Compare And Contrast Associate-Degree Level Vs Baccalaureate Degree

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Educational Preparation: Associate-Degree Level vs. Baccalaureate- Degree Level Nursing Grand Canyon University: NRS-430V February 8, 2015 Abstract Day to day it can be difficult for patients to tell the difference between an associate’s degree level nurse and a baccalaureate prepared nurse that is caring for them. There are some similarities with both types of nurses as well as many differences. Both types of formally educated nurses receive training and education regarding medical- surgical nursing, pediatrics, maternal and newborn nursing, mental health, and pharmacology (NursingLink, 2015). Formal education prepares the nurse to care for an individual from birth to death. Baccalaureate degree holding nurses also receive formal…show more content…
Associate degree level nurses receive their nursing degrees in approximately 2-3 years and typically graduate from a community college. Their education includes a minimal number of additional classes related to math, science, English, and liberal arts. These nurses have been given clinical time to enhance the necessary skills and the classroom training to assist with critical decision-making. Baccalaureate programs are 4 years in length and are completed in the university setting. One difference between the associate degree nurse and the baccalaureate degree education is some of the classes outside of nursing such as additional science courses, statistics, liberal arts, and leadership. The American Association of Colleges of Nursing (AACN) share that “there is a growing consensus in the higher education community that a liberal arts education should be embedded in all the professional disciplines. Graduates with a liberal education are prized by employers for their analytical and creative capacities…show more content…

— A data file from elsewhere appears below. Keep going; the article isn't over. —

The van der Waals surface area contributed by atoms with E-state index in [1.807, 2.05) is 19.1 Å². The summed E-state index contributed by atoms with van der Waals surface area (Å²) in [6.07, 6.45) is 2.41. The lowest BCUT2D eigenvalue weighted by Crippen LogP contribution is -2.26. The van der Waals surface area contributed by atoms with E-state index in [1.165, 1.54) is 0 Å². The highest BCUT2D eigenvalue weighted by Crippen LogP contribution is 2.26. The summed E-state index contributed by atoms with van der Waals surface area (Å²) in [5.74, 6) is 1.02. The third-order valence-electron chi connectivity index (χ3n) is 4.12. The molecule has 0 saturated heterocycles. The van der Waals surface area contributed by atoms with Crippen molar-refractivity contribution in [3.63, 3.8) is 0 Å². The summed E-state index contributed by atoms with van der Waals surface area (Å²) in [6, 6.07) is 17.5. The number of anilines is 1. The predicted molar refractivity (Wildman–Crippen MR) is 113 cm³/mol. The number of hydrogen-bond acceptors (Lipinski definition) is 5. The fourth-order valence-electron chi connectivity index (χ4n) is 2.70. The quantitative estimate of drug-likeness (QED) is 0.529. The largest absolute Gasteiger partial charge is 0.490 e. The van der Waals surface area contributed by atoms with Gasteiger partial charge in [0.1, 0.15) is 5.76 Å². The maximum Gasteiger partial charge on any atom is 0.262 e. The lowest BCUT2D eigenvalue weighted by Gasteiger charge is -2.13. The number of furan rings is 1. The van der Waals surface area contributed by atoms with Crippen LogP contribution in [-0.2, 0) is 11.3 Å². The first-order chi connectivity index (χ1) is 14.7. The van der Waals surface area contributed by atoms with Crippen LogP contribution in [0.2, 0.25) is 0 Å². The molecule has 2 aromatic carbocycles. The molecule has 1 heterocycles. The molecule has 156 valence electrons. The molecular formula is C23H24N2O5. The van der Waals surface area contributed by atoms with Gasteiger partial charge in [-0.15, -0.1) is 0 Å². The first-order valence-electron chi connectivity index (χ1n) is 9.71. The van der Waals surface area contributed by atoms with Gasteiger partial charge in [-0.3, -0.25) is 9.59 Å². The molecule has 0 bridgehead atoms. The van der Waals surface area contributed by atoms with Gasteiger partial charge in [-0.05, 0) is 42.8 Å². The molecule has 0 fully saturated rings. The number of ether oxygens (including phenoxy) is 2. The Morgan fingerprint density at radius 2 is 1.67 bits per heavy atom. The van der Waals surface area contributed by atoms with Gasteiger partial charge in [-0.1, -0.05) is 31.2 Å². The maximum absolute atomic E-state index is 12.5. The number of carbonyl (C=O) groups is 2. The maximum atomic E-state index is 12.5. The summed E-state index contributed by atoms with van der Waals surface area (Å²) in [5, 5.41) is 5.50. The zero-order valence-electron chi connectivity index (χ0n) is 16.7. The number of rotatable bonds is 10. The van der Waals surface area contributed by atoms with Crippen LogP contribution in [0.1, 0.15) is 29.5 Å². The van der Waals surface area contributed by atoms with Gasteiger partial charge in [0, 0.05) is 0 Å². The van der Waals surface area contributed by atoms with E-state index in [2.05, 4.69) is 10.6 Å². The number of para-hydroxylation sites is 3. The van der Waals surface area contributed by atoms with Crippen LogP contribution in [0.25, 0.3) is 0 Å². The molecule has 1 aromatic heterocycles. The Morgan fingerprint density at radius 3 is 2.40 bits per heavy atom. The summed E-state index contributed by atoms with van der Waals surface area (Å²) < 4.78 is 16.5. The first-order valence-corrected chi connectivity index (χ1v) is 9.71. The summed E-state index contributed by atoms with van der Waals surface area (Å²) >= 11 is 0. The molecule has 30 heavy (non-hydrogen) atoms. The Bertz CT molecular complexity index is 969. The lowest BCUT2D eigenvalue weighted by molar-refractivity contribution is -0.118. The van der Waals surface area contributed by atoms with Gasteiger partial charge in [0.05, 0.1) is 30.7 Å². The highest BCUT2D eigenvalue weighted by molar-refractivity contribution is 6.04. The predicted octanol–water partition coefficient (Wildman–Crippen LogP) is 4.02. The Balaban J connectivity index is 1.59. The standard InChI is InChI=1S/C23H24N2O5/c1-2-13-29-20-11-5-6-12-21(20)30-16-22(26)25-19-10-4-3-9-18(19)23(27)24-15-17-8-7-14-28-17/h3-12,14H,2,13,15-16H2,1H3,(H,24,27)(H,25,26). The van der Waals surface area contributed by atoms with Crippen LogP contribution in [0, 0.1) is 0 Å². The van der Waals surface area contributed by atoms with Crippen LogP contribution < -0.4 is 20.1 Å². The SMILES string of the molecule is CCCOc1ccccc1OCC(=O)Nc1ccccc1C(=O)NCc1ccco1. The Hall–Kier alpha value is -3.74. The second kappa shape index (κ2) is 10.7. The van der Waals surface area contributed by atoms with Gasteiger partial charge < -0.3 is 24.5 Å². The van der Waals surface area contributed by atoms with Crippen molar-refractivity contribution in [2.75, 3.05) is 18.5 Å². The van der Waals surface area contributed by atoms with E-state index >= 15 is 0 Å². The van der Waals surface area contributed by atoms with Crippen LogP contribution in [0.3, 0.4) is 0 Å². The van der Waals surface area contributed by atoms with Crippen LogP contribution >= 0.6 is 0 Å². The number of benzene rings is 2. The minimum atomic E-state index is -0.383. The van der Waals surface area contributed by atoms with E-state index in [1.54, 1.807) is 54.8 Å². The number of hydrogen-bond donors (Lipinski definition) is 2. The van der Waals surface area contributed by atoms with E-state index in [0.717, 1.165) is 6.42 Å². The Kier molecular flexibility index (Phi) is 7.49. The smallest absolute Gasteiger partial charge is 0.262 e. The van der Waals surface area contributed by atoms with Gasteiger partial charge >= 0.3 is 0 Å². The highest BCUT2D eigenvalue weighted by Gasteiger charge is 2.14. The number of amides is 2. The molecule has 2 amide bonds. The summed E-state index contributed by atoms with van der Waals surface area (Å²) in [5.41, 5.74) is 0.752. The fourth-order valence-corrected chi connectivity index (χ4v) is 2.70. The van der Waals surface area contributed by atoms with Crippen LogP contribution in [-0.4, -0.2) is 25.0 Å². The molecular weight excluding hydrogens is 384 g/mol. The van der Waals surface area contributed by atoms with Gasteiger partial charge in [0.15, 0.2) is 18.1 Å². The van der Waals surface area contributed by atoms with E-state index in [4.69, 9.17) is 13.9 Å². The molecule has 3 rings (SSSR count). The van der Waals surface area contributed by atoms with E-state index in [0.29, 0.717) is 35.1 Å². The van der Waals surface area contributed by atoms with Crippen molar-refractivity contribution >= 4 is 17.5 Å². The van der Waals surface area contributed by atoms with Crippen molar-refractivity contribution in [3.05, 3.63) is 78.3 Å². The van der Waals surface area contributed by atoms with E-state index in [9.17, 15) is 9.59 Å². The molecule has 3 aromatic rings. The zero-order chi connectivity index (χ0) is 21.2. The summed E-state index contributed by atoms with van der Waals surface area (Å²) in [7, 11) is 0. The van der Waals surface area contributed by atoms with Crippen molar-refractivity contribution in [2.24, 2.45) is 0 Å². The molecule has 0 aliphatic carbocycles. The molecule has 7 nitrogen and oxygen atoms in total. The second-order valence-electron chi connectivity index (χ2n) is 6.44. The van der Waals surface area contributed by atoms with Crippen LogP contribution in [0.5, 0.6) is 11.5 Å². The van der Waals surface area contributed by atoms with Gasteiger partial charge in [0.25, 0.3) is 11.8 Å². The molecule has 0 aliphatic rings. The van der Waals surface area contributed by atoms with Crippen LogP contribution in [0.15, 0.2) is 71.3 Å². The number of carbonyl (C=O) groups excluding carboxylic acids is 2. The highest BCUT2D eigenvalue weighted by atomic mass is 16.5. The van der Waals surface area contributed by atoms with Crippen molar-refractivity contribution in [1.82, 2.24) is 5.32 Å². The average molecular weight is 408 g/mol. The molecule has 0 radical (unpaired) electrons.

This can be seen in the leadership roles that they hold and the pay difference. In today’s age of nursing it is difficult to progress into higher levels of nursing (management, leadership, etc.) without holding a bachelors degree due to the increased demands in the workplace, the medical and technical advancements, the need for leadership experience, and the heavy focus of evidenced based practice and quality and safety. The American Association of Colleges of Nursing states that "recent studies clearly demonstrate that a higher prevalence of baccalaureate- and masters-prepared RNs at the bedside positively impact patient outcomes" (AACN,

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